Glycan microarray binding of HA

Purified, soluble trimeric HA was precomplexed with an anti-Strep-tag mouse antibody and Alexa 647-linked anti-mouse IgG (4:2:1 molar ratio) prior to incubation for 15 min on ice in 100 μL phosphate-buffered saline (PBS)–Tween (PBS-T) and incubated on the array surface in a humidified chamber for 90 min. Slides were subsequently washed by successive rinses with PBS-T, PBS, and deionized H2O. Washed arrays were dried by centrifugation and immediately scanned. The slides were scanned using an Innopsys Innoscan 710 microarray scanner at the appropriate excitation wavelength. To ensure that all signals were in the linear range of the scanner’s detector and to avoid any saturation of the signals various gains and photomultiplier tubes (PMT) values were employed. Images were analyzed with Mapix software (version 8.1.0 Innopsys) and processed with our home written Excel macro. The average fluorescence intensity and SD were measured for each compound after exclusion of the highest and lowest intensities from the spot replicates (n = 4).

Tissue microarray binding of HA

To investigate the mucosal susceptibility of chickens, guinea fowls and ducks to the H5 HPAIV involved in the epizootic, binding affinity of wildtype H5 recombinant hemagglutin (H5 rHA) was determined on tissue microarrays obtained from each species of interest, and compared to the chicken-adapted IBR H5N2 rHA. Additionally, 222 and 227 mutated versions of both rHAs were generated to switch affinity from duck to chicken, for H5N9 rHA, and from chicken to duck, for IBR H5N2 rHA, according to Hiono et al. [13]. Serial sections of formalin-fixed, paraffin-embedded tissues were obtained from the Department of Veterinary Pathobiology, Faculty of Veterinary Medicine, Utrecht University, The Netherlands. Selected tissues included trachea and colon (n = 1 bird per tissue) obtained from guinea fowl, chicken and several duck breeds [18]. Tissue sections were rehydrated in a series of alcohol solutions (100%, 96% and 70%) and lastly in distilled water. For antigen retrieval, slides were boiled in citrate buffer pH 6.0 for 10 min at 900 kW in a microwave and washed in PBS-T three times. Endogenous peroxidase activity was blocked with 1% hydrogen peroxide applied for 30 min. Tissues were subsequently incubated with 3% BSA in PBS-T overnight at 4 °C. The next day, purified, soluble trimeric HA was precomplexed with an anti-Strep-tag mouse antibody and Alexa 647-linked anti-mouse IgG (4:2:1 molar ratio) prior to incubation for 15 min on ice in 100 μL phosphate-buffered saline (PBS)–Tween (PBS-T) and incubated on the array surface in a humidified chamber for 90 min. After staining, slides were washed three times with PBS and AEC was applied for 15 min. Slides were then washed with water for 5 min, counterstained with hematoxylin, washed with water for 10 min, dried and finally mounted with aquatex (Sigma-Aldrich, St. Louis, Missouri, USA).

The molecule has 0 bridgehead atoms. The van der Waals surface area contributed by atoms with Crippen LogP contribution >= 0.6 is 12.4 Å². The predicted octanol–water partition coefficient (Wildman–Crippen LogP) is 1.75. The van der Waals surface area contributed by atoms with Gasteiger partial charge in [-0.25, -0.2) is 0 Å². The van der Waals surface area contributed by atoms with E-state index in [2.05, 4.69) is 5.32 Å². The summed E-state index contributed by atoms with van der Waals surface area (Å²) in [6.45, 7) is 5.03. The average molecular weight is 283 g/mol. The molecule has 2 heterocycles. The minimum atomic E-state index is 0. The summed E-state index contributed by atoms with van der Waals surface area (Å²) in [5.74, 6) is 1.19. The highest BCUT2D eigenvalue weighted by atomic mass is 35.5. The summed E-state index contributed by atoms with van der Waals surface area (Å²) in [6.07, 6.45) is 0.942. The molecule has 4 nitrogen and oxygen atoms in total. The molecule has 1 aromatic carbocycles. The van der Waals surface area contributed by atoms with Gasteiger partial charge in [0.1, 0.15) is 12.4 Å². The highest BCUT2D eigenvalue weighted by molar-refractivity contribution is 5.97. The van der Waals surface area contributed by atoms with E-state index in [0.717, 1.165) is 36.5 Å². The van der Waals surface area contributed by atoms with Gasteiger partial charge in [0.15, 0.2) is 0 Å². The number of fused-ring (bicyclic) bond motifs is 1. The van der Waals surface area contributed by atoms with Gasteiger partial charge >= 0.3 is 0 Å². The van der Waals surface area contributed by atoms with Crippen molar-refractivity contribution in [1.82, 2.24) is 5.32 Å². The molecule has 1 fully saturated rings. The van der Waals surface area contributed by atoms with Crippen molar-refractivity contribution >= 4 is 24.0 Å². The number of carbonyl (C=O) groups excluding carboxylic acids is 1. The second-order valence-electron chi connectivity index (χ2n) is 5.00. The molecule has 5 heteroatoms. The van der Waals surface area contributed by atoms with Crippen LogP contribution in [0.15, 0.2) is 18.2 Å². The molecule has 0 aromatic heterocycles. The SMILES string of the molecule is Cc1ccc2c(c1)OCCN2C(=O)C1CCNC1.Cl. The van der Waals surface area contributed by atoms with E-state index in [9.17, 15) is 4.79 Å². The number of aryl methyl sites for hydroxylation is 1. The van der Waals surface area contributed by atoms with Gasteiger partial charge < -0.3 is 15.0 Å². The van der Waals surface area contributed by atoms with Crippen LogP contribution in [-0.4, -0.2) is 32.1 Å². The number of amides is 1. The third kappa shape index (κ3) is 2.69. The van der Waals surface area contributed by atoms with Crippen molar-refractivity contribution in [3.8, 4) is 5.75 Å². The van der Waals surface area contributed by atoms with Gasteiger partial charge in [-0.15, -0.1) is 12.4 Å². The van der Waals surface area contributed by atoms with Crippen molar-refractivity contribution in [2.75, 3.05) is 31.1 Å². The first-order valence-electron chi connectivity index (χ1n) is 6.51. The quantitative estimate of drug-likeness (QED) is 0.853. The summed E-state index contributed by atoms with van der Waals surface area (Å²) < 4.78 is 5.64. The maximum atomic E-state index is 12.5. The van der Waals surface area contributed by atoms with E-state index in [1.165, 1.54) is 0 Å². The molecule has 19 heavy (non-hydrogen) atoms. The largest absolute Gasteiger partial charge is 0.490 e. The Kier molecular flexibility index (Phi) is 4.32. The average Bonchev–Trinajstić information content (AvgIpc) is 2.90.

Statistical analysis

Non-parametric Kruskal–Wallis test with Dunn-Bonferroni post hoc tests were used to compare histopathological scoring and RNA viral load (qRT-PCR) between guinea fowls, chickens and ducks. The average number of cells expressing the nucleoprotein per mm2 was measured using a computer-assisted nucleoprotein positive cell counting algorithm (QuantCenter, 3DHISTECH). For NP positive cell counting, a negative binomial regression model was applied using the R software [19]. The model was used to identify potential associations between the number of positive cells (response variable) and a selection of predictor variables, including the tissue (spleen and lung) and the host species (chicken, guinea fowl, duck). Likelihood-ratio tests were used to identify statistically significant variables with a significant p-value of less than 0.05.

Results

Necropsy findings

Gross lesions were common and severe in chickens and guinea fowls, but rare and mild in ducks. Upon external examination, facial subcutaneous edema, extending to comb, wattles and neck, was observed mainly in chickens (3/4 flocks) and guinea fowls (3/3 flocks) (Figure 1A). In chickens, cutaneous necrosis and subcutaneous hemorrhages involving face, abdomen and legs were occasionally present (3/4 flocks). In ducks, the external examination was unremarkable. Beaks were occasionally heterogeneous in color, with peripheral pallor and redness at the base (Figure 1B).

Figure 1
figure 1

Gross lesions of H5 HPAIV in naturally infected chickens, guinea fowls (A), and ducks (B). A 1, Facial edema, hemorrhages and necrosis involving comb, wattles and unfeathered skin, chicken. 2, Extensive cutaneous hemorrhages on legs, chicken. 3, Facial edema, guinea fowls. 4, Severe subcutaneous edema, chicken. 5, Diffuse congestion and edema, lung, guinea fowl. 6, Excess fluid within the lumina of air sacs, chicken. 7, Proventricular congestion and hemorrhages at the tip of proventricular glands, chicken 8, Hypertrophic and hemorrhagic appearance of spleen, chicken. 9, Hypertrophic and red appearance of kidney, chicken. B 1, Beak heterogeneous in color, with peripheral pallor and redness at the base, duck; 2, Diffuse congestion and edema, lung, duck. 3, Mottled and hypertrophic spleen, duck.

In all species, the most consistent changes included congested and edematous lungs and enlarged and mottled spleen (Figure 1). Ascites was occasionally identified in chickens and ducks. A few chickens presented proventricular glandular congestion and hemorrhages (Figure 1A). In ducks, visceral gross findings were rare, but included exudative airsacculitis, splenomegaly and visceral petechiae.